Domestic Violence Attorney
in Rock Hill
What Constitutes Domestic Violence in South Carolina?
In South Carolina, domestic violence refers to any situation where an individual causes physical harm or injury to a “household member”. A person can also be charged with domestic violence when they threaten or attempt to cause physical harm or injury to a “household member”, and in doing so, they reasonably create fear of imminent peril.
A “household member” means:
- a spouse
- a former spouse
- person with whom the alleged offender has a child in common, or
- a person of the opposite sex with whom the alleged offender lives with or formerly lived with.
Defense attorney Robert A. Bruce is experienced in handling domestic violence cases. He can review every aspect of your case and develop the best strategy to achieve the best possible outcome.
He fought for me all the way through the end of my case and was very responsive when I had inquiries along the way.Brandon A.
- Easily Accessible to Clients
- Former Criminal Prosecutor
- Personalized Strategy for Each Case
- Over 25 Years of Diverse Professional Experience
South Carolina has the Protection from Domestic Abuse Act. Under this law, a person can file a petition in Family Court for a protection order against a household member. Relief under this section may be made by any household members in need of protection or by any household members on behalf of minor household members.
Violation of a protection order is a criminal offense punishable by up to thirty days in jail or a fine of $200. A violation may constitute contempt of court punishable by up to one year in jail and/or a fine up to $1,500.
An order of protection may contain a number of stipulations, including:
- temporarily prohibit a person from abusing, threatening to abuse, or molesting the petitioner;
- temporarily prohibit the person from communicating with the petitioner;
- prohibiting the person from entering or attempting to enter the petitioner's place of residence, employment, education, or other location;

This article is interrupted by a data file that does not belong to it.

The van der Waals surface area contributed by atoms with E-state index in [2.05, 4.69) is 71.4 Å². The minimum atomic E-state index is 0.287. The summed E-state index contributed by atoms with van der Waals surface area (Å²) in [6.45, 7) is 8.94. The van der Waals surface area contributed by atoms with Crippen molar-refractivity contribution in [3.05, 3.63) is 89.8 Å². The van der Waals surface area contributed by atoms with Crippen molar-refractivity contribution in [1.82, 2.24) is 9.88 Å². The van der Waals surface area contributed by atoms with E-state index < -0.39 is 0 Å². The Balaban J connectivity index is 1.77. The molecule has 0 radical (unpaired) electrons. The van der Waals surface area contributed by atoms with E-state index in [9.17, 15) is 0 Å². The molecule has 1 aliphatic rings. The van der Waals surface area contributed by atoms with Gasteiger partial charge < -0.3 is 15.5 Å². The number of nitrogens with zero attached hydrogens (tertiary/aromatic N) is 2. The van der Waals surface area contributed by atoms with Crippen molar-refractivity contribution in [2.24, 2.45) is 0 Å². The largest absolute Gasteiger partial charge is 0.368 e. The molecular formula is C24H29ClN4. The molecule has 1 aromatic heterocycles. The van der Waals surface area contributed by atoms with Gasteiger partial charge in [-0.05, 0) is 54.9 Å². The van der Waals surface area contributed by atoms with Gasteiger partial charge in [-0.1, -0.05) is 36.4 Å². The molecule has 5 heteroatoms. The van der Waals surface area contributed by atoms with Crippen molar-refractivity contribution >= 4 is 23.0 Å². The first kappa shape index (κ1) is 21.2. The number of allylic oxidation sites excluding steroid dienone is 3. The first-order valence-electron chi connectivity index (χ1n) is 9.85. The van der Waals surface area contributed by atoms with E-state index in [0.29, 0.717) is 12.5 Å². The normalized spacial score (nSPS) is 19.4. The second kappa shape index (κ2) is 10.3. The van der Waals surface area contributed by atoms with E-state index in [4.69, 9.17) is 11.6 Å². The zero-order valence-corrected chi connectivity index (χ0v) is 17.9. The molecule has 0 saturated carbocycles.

- awarding temporary custody and temporary visitation rights with regard to minor children;
- direct the person to pay temporary financial support for the petitioner and minor children;
- prohibit the transferring, destruction, encumbering, or otherwise disposing of real or personal property mutually owned; and
- provide for temporary possession of the personal property, including pet animals, of the parties and order assistance from law enforcement officers in removing personal property of the petitioner.
The primary domestic violence offenses in South Carolina are classified by degree based upon the seriousness of the allegations and the presence of aggravating factors. The most serious specific domestic violence charge is domestic violence of a high and aggravated nature, SC Code 16-25-65.
The potential penalties for domestic violence offenders include:
- Domestic violence in the third degree – Misdemeanor carrying a fine not less than $1,000 nor more than $2,500 or imprisonment not more than 90 days, or both.
- Domestic violence in the second degree – Misdemeanor carrying a fine not less than $2,500 nor more than $5,000 or imprisonment for not more than 3 years, or both.
- Domestic violence in the first degree – Felony carrying imprisonment for up to 10 years.
- Domestic violence of a high and aggravated nature – Felony carrying imprisonment up to 20 years.
Under South Carolina law, some of the domestic violence aggravating factors include violating a protection order, prior convictions of domestic violence, offense is committed by impeding the victim's breathing or air flow, and the offense is committed in the presence of, or while being perceived by, a minor.
Contact Bruce Law Firm at (803) 336-7189 if you have been charged with any domestic violence charge.